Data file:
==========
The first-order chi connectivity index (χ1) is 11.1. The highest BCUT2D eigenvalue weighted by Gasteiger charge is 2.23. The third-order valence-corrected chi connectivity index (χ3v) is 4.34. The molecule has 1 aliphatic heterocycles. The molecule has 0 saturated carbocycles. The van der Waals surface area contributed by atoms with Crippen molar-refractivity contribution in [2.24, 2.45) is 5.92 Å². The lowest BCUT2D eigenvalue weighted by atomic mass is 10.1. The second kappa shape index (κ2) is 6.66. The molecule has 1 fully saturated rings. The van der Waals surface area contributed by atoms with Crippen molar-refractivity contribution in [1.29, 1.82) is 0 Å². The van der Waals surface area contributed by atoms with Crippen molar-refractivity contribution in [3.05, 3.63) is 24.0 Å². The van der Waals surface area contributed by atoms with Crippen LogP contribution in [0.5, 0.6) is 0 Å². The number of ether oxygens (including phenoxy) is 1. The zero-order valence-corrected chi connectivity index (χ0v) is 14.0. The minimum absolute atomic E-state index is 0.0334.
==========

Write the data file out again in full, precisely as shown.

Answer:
The first-order chi connectivity index (χ1) is 11.1. The highest BCUT2D eigenvalue weighted by Gasteiger charge is 2.23. The third-order valence-corrected chi connectivity index (χ3v) is 4.34. The molecule has 1 aliphatic heterocycles. The molecule has 0 saturated carbocycles. The van der Waals surface area contributed by atoms with Crippen molar-refractivity contribution in [2.24, 2.45) is 5.92 Å². The lowest BCUT2D eigenvalue weighted by atomic mass is 10.1. The second kappa shape index (κ2) is 6.66. The molecule has 1 fully saturated rings. The van der Waals surface area contributed by atoms with Crippen molar-refractivity contribution in [1.29, 1.82) is 0 Å². The van der Waals surface area contributed by atoms with Crippen molar-refractivity contribution in [3.05, 3.63) is 24.0 Å². The van der Waals surface area contributed by atoms with Crippen LogP contribution in [0.5, 0.6) is 0 Å². The number of ether oxygens (including phenoxy) is 1. The zero-order valence-corrected chi connectivity index (χ0v) is 14.0. The minimum absolute atomic E-state index is 0.0334.